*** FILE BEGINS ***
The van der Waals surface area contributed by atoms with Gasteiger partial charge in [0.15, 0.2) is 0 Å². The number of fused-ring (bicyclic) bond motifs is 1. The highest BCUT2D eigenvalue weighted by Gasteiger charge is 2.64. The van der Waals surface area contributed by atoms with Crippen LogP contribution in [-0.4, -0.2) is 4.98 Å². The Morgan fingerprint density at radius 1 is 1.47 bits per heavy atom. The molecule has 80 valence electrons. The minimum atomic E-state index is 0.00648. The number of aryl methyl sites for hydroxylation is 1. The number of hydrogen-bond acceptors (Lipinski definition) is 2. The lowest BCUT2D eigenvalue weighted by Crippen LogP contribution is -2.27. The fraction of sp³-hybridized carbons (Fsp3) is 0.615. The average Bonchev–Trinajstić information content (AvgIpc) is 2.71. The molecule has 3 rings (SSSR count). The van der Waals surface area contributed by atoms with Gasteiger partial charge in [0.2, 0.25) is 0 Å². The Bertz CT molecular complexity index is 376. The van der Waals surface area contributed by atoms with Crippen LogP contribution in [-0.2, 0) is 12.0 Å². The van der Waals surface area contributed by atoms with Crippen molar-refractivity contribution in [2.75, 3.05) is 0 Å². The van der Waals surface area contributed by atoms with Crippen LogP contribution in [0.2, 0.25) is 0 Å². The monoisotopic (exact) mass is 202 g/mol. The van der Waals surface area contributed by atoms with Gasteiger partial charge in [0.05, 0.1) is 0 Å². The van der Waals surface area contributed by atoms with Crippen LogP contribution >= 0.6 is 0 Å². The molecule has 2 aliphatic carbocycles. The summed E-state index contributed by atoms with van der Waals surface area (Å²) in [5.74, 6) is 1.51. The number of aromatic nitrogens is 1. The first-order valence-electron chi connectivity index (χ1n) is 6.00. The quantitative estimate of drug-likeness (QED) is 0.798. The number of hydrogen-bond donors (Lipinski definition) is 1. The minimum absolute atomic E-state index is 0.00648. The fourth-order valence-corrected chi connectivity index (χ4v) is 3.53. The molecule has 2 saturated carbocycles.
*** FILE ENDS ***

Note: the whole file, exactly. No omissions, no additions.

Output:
The van der Waals surface area contributed by atoms with Gasteiger partial charge in [0.15, 0.2) is 0 Å². The number of fused-ring (bicyclic) bond motifs is 1. The highest BCUT2D eigenvalue weighted by Gasteiger charge is 2.64. The van der Waals surface area contributed by atoms with Crippen LogP contribution in [-0.4, -0.2) is 4.98 Å². The Morgan fingerprint density at radius 1 is 1.47 bits per heavy atom. The molecule has 80 valence electrons. The minimum atomic E-state index is 0.00648. The number of aryl methyl sites for hydroxylation is 1. The number of hydrogen-bond acceptors (Lipinski definition) is 2. The lowest BCUT2D eigenvalue weighted by Crippen LogP contribution is -2.27. The fraction of sp³-hybridized carbons (Fsp3) is 0.615. The average Bonchev–Trinajstić information content (AvgIpc) is 2.71. The molecule has 3 rings (SSSR count). The van der Waals surface area contributed by atoms with Gasteiger partial charge in [0.2, 0.25) is 0 Å². The Bertz CT molecular complexity index is 376. The van der Waals surface area contributed by atoms with Crippen LogP contribution in [-0.2, 0) is 12.0 Å². The van der Waals surface area contributed by atoms with Crippen molar-refractivity contribution in [2.75, 3.05) is 0 Å². The van der Waals surface area contributed by atoms with Crippen LogP contribution in [0.2, 0.25) is 0 Å². The monoisotopic (exact) mass is 202 g/mol. The van der Waals surface area contributed by atoms with Gasteiger partial charge in [0.05, 0.1) is 0 Å². The van der Waals surface area contributed by atoms with Crippen LogP contribution >= 0.6 is 0 Å². The molecule has 2 aliphatic carbocycles. The summed E-state index contributed by atoms with van der Waals surface area (Å²) in [5.74, 6) is 1.51. The number of aromatic nitrogens is 1. The first-order valence-electron chi connectivity index (χ1n) is 6.00. The quantitative estimate of drug-likeness (QED) is 0.798. The number of hydrogen-bond donors (Lipinski definition) is 1. The minimum absolute atomic E-state index is 0.00648. The fourth-order valence-corrected chi connectivity index (χ4v) is 3.53. The molecule has 2 saturated carbocycles.